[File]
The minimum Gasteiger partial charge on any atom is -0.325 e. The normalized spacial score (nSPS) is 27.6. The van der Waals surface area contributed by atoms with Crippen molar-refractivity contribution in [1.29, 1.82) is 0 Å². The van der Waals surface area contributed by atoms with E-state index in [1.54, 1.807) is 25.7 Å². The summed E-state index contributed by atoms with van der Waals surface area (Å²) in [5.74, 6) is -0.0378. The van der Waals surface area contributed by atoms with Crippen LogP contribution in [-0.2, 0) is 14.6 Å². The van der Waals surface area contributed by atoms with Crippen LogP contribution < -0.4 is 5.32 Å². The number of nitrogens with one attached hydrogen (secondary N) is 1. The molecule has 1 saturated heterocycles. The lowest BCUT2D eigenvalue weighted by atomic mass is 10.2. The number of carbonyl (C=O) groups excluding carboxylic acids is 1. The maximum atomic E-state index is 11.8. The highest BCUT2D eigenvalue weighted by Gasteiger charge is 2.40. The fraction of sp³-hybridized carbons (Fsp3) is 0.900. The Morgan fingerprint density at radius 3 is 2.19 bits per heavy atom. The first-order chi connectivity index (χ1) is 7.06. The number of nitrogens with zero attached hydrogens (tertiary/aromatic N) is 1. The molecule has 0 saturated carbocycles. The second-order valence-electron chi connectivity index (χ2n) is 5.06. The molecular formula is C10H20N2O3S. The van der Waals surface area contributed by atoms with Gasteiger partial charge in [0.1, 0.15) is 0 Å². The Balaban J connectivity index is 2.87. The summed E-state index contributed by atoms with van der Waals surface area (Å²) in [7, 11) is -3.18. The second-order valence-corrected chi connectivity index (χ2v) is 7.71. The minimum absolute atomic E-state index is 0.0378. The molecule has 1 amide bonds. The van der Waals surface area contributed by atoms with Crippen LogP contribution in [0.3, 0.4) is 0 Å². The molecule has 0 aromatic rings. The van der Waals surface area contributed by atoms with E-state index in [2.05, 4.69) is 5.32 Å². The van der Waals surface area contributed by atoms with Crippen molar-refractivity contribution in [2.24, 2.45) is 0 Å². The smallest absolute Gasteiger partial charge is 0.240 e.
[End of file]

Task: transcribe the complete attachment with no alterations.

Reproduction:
The minimum Gasteiger partial charge on any atom is -0.325 e. The normalized spacial score (nSPS) is 27.6. The van der Waals surface area contributed by atoms with Crippen molar-refractivity contribution in [1.29, 1.82) is 0 Å². The van der Waals surface area contributed by atoms with E-state index in [1.54, 1.807) is 25.7 Å². The summed E-state index contributed by atoms with van der Waals surface area (Å²) in [5.74, 6) is -0.0378. The van der Waals surface area contributed by atoms with Crippen LogP contribution in [-0.2, 0) is 14.6 Å². The van der Waals surface area contributed by atoms with Crippen LogP contribution < -0.4 is 5.32 Å². The number of nitrogens with one attached hydrogen (secondary N) is 1. The molecule has 1 saturated heterocycles. The lowest BCUT2D eigenvalue weighted by atomic mass is 10.2. The number of carbonyl (C=O) groups excluding carboxylic acids is 1. The maximum atomic E-state index is 11.8. The highest BCUT2D eigenvalue weighted by Gasteiger charge is 2.40. The fraction of sp³-hybridized carbons (Fsp3) is 0.900. The Morgan fingerprint density at radius 3 is 2.19 bits per heavy atom. The first-order chi connectivity index (χ1) is 7.06. The number of nitrogens with zero attached hydrogens (tertiary/aromatic N) is 1. The molecule has 0 saturated carbocycles. The second-order valence-electron chi connectivity index (χ2n) is 5.06. The molecular formula is C10H20N2O3S. The van der Waals surface area contributed by atoms with Gasteiger partial charge in [0.1, 0.15) is 0 Å². The Balaban J connectivity index is 2.87. The summed E-state index contributed by atoms with van der Waals surface area (Å²) in [7, 11) is -3.18. The second-order valence-corrected chi connectivity index (χ2v) is 7.71. The minimum absolute atomic E-state index is 0.0378. The molecule has 1 amide bonds. The van der Waals surface area contributed by atoms with Crippen LogP contribution in [0.3, 0.4) is 0 Å². The molecule has 0 aromatic rings. The van der Waals surface area contributed by atoms with E-state index in [2.05, 4.69) is 5.32 Å². The van der Waals surface area contributed by atoms with Crippen molar-refractivity contribution in [2.24, 2.45) is 0 Å². The smallest absolute Gasteiger partial charge is 0.240 e.